U.S. consumer credit expanded in March at the fastest pace since late 2001, boosted by a rebound in credit-card use, and higher student and car loans, data from the Federal Reserve showed Monday.

Total consumer credit grew by $21.36 billion, or 10.2 percent, to $2.542 trillion in March, after an upwardly revised $9.3 billion expansion in February. This was significantly higher than the $8.5 billion increase economists had called for and brings the total expansion in consumer credit to $48.1 billion for the first quarter of 2012.

The main driver remained the non-revolving component, which includes student and car loans. It climbed by $16.2 billion following a revised $11.62-billion gain in February.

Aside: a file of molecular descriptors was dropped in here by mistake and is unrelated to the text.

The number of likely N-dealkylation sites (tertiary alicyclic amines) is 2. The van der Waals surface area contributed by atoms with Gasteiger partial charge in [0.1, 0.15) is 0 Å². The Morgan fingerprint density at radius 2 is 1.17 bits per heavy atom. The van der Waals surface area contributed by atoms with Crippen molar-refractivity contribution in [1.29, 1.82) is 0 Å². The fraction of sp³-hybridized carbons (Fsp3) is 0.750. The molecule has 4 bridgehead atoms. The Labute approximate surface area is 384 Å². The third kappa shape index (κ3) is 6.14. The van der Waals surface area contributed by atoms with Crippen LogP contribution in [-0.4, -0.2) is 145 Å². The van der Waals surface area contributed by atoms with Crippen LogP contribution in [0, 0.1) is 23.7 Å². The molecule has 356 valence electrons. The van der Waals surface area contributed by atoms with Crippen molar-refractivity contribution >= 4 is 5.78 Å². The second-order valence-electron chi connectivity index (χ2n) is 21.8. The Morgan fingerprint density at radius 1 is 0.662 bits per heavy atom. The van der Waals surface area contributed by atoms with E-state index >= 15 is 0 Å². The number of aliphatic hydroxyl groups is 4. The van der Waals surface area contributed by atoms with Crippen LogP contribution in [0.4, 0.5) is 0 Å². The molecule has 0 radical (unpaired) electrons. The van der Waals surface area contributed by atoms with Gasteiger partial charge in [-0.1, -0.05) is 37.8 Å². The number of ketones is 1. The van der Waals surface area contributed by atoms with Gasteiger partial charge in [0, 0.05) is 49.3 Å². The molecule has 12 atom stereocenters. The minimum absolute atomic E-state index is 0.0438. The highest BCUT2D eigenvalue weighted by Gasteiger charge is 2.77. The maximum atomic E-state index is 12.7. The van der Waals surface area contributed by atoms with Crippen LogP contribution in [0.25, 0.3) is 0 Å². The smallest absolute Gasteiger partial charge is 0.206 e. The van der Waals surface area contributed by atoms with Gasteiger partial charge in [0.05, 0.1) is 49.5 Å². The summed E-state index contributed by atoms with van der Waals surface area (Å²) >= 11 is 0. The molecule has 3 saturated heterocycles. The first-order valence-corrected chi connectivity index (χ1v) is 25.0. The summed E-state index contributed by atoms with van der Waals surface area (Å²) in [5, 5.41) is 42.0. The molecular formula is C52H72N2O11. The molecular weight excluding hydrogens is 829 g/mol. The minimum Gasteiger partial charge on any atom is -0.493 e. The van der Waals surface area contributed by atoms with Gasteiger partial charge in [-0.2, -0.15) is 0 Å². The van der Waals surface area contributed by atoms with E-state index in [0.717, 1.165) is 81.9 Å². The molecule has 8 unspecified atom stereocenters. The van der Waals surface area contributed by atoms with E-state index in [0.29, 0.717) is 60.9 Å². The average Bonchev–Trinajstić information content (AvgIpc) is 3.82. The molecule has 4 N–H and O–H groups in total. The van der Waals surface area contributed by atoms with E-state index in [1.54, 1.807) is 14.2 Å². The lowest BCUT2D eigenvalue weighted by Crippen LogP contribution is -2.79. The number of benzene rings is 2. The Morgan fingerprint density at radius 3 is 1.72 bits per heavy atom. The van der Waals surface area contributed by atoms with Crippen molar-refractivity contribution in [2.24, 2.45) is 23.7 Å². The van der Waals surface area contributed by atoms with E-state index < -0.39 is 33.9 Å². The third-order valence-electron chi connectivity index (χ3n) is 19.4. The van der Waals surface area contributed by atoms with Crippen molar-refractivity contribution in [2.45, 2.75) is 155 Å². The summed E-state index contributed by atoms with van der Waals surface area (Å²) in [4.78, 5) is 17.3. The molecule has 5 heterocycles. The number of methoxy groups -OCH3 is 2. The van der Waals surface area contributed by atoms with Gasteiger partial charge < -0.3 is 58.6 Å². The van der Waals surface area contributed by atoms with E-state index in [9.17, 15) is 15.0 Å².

Revolving credit, which includes credit-card debt, increased in March by $5.18 billion to $803.63 billion, it's the first gain in three months.

We expect that student loan growth will continue to push the level of consumer credit outstanding higher, and we look for revolving credit to expand as banks become more willing to lend, Barclay's economist Cooper Howes wrote in a note to clients on Monday.

Stocks were mixed. The S&P 500 climbed back into positive territory in the last minutes of trading, gaining 0.59 points, to 1,369.69, while the Dow Jones Industrial Average gave up 28.46 points, to 13,009.81.